In 2017, the European Prostate Cancer Centres of Excellence (EPCCE) was developed as a result of numerous conference calls, emails, and the EAU Prostate Cancer Centre Consensus Meeting. How important do you believe programmes, such as the EPCCE, are to modern medicine?

Last year at the European Multidisciplinary Congress on Urological Cancers (EMUC) congress, we had the EPCCE consensus meeting, where we involved urologists, radiologists, radiation oncologists, nuclear medicine experts, patients, nurses, psychologists, and medical oncologists. We aimed to conclude just what a centre of excellence for prostate cancer should really stand for. The most important thing is the care for the patient, but secondary to this is education and thirdly the research. The centre needs to have the research and education facilities, and they should be able to offer all possible diagnostic and therapeutic options. This level of access is currently reserved for a happy few throughout Europe, around 15–20 centres. These centres will be the top stars in this field and, for research and co-ordinating research, it would be very nice to have a network of these centres of excellence for prostate cancer.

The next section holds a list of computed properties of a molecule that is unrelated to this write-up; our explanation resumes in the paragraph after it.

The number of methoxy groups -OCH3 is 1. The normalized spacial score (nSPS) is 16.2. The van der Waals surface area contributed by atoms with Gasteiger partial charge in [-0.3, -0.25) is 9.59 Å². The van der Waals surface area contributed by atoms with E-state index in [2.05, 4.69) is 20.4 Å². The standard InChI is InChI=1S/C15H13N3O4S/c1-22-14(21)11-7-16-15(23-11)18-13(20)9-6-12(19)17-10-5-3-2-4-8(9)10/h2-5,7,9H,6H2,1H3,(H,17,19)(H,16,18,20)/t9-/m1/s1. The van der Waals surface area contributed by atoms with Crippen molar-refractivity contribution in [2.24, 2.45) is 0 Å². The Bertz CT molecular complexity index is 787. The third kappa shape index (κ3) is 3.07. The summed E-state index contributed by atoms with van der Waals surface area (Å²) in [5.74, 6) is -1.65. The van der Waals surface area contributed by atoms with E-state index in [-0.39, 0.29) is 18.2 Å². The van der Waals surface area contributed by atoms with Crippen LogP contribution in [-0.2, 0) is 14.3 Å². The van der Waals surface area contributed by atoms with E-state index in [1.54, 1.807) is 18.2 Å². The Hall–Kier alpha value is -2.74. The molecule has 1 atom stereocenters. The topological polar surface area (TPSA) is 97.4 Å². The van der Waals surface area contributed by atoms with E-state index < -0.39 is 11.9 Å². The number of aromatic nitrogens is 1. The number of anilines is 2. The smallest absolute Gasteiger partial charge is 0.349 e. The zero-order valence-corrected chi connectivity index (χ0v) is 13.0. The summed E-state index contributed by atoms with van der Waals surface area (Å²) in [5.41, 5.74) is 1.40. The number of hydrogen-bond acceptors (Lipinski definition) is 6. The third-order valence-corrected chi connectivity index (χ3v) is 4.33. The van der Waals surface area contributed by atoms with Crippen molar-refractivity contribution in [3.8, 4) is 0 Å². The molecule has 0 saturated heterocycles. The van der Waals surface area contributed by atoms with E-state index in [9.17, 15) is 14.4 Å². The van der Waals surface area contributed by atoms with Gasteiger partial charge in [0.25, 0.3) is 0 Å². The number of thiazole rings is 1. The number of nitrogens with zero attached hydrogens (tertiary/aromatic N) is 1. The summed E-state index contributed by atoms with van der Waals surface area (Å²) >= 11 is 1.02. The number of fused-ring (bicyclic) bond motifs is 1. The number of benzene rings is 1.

Is the example set by the EPCCE translatable to other cancers and diseases?